• Almost all policies have a deductible and a co-pay requirement. Some pay according to a set schedule of “usual and customary fees” while some pay based on the actual incurred expense. Be sure you understand how expenses will be reimbursed.
  • Ask whether or not the policy allows you to seek care from a veterinarian of your own choosing or whether you must go to a veterinarian that participates in the company’s network of providers. When faced with a pet’s serious illness, most pet owners want to be able to obtain care from their regular veterinarian.
  • Check the websites www.Pet-Insurance-University.com for comprehensive information on choosing a plan, and www.PetInsuranceReview.com, an independent source for reviews and information about pet insurance coverage.
  • Again, veterinary care can provide your pet with many years of healthy and happy life. Managing the expense of veterinary care can be done in a number of ways; the important advice is to think about it before the need arises.

Non-toxic Plants

ASPCA ANIMAL POISON CONTROL CENTER 
1717 S. Philo Road, Suite 36 
Urbana, IL 61802 
1 (888) 4 ANI-HELP

This list contains plants that have not been reported as having systemic effects on the animals or as having intense effects on the gastrointestinal tract. Any plant material ingested by an animal (as when dogs and cats ingest yard grass) may produce signs of vomiting, depression, or diarrhea. These signs are generally mild and self-limiting and often do not require any treatment.

Non-toxic Plants

Achira Bluebottle Carobinha Common garden canna
Achyranthes verschaffelti Blushing bromeliad Carolina hemlock Common greenbrier
Acorn squash Blunt leaf peperomia Carrion flower Common snapdragon
African violet Bold sword fern Carrot flower Common staghorn fern
Algaroba Boston fern Carrot fern Confederate jasmine
Aluminum plant Bottlebrush Casaba melon Coolwort
Alumroot Bottle Palm Cast Iron plant Copperlead
American rubber plant Brazilian orchid Cat brier Copper rose
Anthericum comosum Bride's bonnet Cat ear Coral ardisia
Antirrhinum multiflorum Bristly greenbrier Cattleya labiata Coral bells
  Brodiaea pulchella Celosia globosa Coral berry
Arabian gentian Broom hickory Celosia plumosa Cornflower
Aregelia Bullbrier Celosia spicata Crape myrtle
Artillery plant Bur gourd Chamaedorean humilis Crataegus phaenopyrum
Aspidium falcatum Burro's tail Chaparral snapdragon Crataegus spp.
Aubepine Buttercup squash Chenille plant Creeping charlie
Autumn olive Butterfly squash Chestnut Creeping gloxinia
Baby rubber tree plant Butterfly ginger Chicken-gizzard plant Creeping mahonia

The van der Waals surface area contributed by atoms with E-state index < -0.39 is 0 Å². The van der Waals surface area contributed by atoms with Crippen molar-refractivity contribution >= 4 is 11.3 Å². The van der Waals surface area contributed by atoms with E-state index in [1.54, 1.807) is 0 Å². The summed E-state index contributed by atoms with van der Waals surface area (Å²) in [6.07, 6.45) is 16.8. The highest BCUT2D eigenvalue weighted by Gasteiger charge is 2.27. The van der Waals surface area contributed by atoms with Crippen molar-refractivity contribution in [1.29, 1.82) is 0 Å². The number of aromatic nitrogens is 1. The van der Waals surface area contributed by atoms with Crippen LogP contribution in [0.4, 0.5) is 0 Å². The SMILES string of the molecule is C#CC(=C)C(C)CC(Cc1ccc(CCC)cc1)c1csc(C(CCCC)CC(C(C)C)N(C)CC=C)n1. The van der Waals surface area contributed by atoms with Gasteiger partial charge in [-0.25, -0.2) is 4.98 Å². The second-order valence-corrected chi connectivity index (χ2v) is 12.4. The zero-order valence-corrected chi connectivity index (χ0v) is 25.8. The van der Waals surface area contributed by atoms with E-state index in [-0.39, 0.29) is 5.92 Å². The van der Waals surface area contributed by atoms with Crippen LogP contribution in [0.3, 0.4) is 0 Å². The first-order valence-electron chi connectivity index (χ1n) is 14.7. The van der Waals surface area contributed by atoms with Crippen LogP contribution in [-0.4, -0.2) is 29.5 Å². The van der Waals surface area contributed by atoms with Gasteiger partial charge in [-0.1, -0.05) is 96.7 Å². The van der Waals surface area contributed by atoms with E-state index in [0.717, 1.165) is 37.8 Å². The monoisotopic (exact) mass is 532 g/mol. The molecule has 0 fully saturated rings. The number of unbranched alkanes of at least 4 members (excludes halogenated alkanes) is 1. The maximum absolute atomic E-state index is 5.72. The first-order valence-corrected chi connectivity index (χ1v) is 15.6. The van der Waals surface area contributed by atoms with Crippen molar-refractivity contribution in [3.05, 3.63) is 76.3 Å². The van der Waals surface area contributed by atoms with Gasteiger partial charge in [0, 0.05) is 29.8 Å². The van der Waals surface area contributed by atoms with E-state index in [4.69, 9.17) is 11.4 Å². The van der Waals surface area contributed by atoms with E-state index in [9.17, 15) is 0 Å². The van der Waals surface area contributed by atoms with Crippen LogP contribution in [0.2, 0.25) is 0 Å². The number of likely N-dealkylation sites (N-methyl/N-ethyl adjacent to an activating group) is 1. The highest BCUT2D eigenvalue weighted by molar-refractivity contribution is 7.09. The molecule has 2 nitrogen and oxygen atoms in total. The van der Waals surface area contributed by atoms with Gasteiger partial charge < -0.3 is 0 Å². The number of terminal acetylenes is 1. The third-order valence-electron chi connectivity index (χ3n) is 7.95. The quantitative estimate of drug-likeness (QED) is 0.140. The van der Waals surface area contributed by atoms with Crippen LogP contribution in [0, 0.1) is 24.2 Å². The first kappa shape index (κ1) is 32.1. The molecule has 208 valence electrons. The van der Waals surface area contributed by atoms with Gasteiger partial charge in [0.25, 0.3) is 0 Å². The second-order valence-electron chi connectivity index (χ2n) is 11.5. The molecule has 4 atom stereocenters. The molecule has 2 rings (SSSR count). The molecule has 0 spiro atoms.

Baby tears Butterfly iris Chickens and hens Creeping pilea
Bachelors buttons Butterfly orchid Chin-lao-shu Creeping rubus
Ball fern Butterfly tulip China aster Creeping zinnia
Bamboo Button fern China root Crepe myrtle
Bamboo palm Caeroba Chinese plumbago Crimson bottlebush
Bamboo vine Calathea insignis Chlorophytum bichetii Crimson cup
Banana Calthea lancifolia Chlorophytum Crisped feather fern
Banana squash California pitcher plant Chocolate soldier plant Crossandra
Begonia species Callistemon bradyandrus Christmas dagger fern Cucumber
Belmore sentry palm Callistemon viminalis Christmas orchid Cushon aloe
Big shellbark hickory Callistemon citrinus Christmas palm Cushion moss
Bigonia Calochortus nuttalli Cinnamon jasmine Cyrtudeira reptans
Bitter Pecan Camellia Cinquefoil Dainty
Bitternut Canada hemlock Cirrhopetalum Dainty rabbits-foot fern
Black haw Canary date palm Clearweed Dallas fern
Black hawthorn Candle plant Cliff brake fern Dancing doll orchid
Blaspheme vine Candycorn plant Club moss Davallia bullata mariessi
Bloodleaf Canna lily Cocks comb Davallia trichomanoides
Blooming sally Cantebury-bell Cocktail orchid Desert trumpet
Blue bead Cape jasmine Collinia elegans Dichelostemma
Blue daisy Cape primrose Color-band Cryptanthus Dichorisandra reginae
Blue echeveria Carob Columnar cactus Dinteranthus vanzylii
Blue-dicks Carob tree Common camellia Duffii fern
Blue-eyed daisy Caroba Common catbrier Duffy fern
Dwarf date palm Golden bells Kaempferis Minature fish tail
Dwarf feather fern Golden lace orchid Kahali ginger Minature maranta
Dwarf palm Golden shower orchid Kenilworth ivy Minature marble plant
Dwarf Rose-Stripe Good luck palm Kentia palm Mistletoe cactus
Dwarf royal palm Grape hyacinth Kenya palm Mockernut hickory
Dwarf whitman fern Grape Ivy Kenya violet Mosaic plant
Earth star Great willow herb Kharoub Mosiac vase
Easter cattleya Green ripple peperomia King nut Moss agate
Easter daisy Greenbrier King of the forest Moss campion
Easter lily cactus Hagbrier King and queen fern Moss fern
Easter orchid Hardy baby tears Kuang-yen- pa-hsieh Moss phlox
Edible banana Hardy gloxinia Lace flower vine Moss rose
Elephant-Ear Begonia Haws Lace orchid Mossy campion
Emerald ripple peperomia Haws apple Ladies ear drops Mother fern
English hawthorn Haworthia Lady lou Mother spleenwort
Epidendrum atropurpeum Hawthorn Lady palm Mother of pearl plant
Epidendrum ibaguense Hedgehog gourd Lagerstroemia indica Mountain camellia
Epidendrum Hellfetter Lance Pleumele Mountain grape
Episcia spp. Hemlock tree Large Lady Palm Mulberry bush
Falsa aralia Hen and chickens fern Laurel-leaved greenbrier Mulberry tree
Fairy fountain Hens and chickens Leather peperomia Musa paradisiaca
Fan tufted palm Hickory Leng-fen tu'an Muscari armeniacum
Feather fern Hindu rope plant Leopard lily Muscari spp.
Feathered amaranth Holligold Leopard orchid Muskmellon
Fiery reed orchid Holly fern Lesser snapdragon Narrow leafed pleomele
Fig leaf gourd Hollyhock Lily of the valley orchid Natal plum
Figleaf palm Honey locust Linden Neanthe bella palm
Fingernail plant Honey plant Lipstick plant Nematanthus spp
Fire weed Honeydew melons Little zebra plant Neanthebella
Fish tail fern Honeysuckle fuchsia Little fantasy peperomia Neoregelia